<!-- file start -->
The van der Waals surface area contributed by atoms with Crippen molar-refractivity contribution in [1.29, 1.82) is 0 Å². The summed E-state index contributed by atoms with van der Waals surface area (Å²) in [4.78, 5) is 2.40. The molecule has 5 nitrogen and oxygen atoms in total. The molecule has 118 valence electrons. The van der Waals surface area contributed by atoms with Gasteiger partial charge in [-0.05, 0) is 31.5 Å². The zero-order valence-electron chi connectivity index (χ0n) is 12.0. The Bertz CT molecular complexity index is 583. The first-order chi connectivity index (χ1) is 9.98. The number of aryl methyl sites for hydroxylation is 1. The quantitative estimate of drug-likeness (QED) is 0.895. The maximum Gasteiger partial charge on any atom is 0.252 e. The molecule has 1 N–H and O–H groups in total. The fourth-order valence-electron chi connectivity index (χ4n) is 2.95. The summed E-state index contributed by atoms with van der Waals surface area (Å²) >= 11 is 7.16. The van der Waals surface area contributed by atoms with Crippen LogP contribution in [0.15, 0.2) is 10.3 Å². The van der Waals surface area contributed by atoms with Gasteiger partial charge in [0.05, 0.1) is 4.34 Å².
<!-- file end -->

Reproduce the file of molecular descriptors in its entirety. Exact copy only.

The van der Waals surface area contributed by atoms with Crippen molar-refractivity contribution in [1.29, 1.82) is 0 Å². The summed E-state index contributed by atoms with van der Waals surface area (Å²) in [4.78, 5) is 2.40. The molecule has 5 nitrogen and oxygen atoms in total. The molecule has 118 valence electrons. The van der Waals surface area contributed by atoms with Gasteiger partial charge in [-0.05, 0) is 31.5 Å². The zero-order valence-electron chi connectivity index (χ0n) is 12.0. The Bertz CT molecular complexity index is 583. The first-order chi connectivity index (χ1) is 9.98. The number of aryl methyl sites for hydroxylation is 1. The quantitative estimate of drug-likeness (QED) is 0.895. The maximum Gasteiger partial charge on any atom is 0.252 e. The molecule has 1 N–H and O–H groups in total. The fourth-order valence-electron chi connectivity index (χ4n) is 2.95. The summed E-state index contributed by atoms with van der Waals surface area (Å²) >= 11 is 7.16. The van der Waals surface area contributed by atoms with Crippen LogP contribution in [0.15, 0.2) is 10.3 Å². The van der Waals surface area contributed by atoms with Gasteiger partial charge in [0.05, 0.1) is 4.34 Å².